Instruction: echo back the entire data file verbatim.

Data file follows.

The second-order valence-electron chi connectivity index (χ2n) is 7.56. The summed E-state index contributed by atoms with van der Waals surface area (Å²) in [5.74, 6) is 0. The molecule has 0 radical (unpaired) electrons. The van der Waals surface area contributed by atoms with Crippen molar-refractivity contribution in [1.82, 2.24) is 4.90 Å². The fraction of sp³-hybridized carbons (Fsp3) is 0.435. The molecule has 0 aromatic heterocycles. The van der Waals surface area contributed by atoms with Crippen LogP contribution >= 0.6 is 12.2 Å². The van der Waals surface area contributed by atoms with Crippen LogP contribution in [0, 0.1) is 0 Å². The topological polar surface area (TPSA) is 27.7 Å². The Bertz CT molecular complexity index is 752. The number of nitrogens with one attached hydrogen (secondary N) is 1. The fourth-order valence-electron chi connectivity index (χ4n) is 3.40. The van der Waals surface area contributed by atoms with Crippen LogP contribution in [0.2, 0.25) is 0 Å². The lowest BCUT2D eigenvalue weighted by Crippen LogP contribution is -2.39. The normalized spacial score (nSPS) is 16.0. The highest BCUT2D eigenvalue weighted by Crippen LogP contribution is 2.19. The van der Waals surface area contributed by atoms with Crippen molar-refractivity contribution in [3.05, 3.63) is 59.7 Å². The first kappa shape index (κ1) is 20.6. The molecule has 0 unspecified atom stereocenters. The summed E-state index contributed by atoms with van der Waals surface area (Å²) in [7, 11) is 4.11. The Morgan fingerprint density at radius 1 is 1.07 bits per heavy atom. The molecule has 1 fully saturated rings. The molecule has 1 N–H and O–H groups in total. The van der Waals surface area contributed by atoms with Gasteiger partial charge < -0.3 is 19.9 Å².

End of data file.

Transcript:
The second-order valence-electron chi connectivity index (χ2n) is 7.56. The summed E-state index contributed by atoms with van der Waals surface area (Å²) in [5.74, 6) is 0. The molecule has 0 radical (unpaired) electrons. The van der Waals surface area contributed by atoms with Crippen molar-refractivity contribution in [1.82, 2.24) is 4.90 Å². The fraction of sp³-hybridized carbons (Fsp3) is 0.435. The molecule has 0 aromatic heterocycles. The van der Waals surface area contributed by atoms with Crippen LogP contribution >= 0.6 is 12.2 Å². The van der Waals surface area contributed by atoms with Crippen LogP contribution in [0, 0.1) is 0 Å². The topological polar surface area (TPSA) is 27.7 Å². The Bertz CT molecular complexity index is 752. The number of nitrogens with one attached hydrogen (secondary N) is 1. The fourth-order valence-electron chi connectivity index (χ4n) is 3.40. The van der Waals surface area contributed by atoms with Crippen LogP contribution in [0.2, 0.25) is 0 Å². The lowest BCUT2D eigenvalue weighted by Crippen LogP contribution is -2.39. The normalized spacial score (nSPS) is 16.0. The highest BCUT2D eigenvalue weighted by Crippen LogP contribution is 2.19. The van der Waals surface area contributed by atoms with Crippen molar-refractivity contribution in [3.05, 3.63) is 59.7 Å². The first kappa shape index (κ1) is 20.6. The molecule has 0 unspecified atom stereocenters. The summed E-state index contributed by atoms with van der Waals surface area (Å²) in [7, 11) is 4.11. The Morgan fingerprint density at radius 1 is 1.07 bits per heavy atom. The molecule has 1 fully saturated rings. The molecule has 1 N–H and O–H groups in total. The van der Waals surface area contributed by atoms with Gasteiger partial charge < -0.3 is 19.9 Å².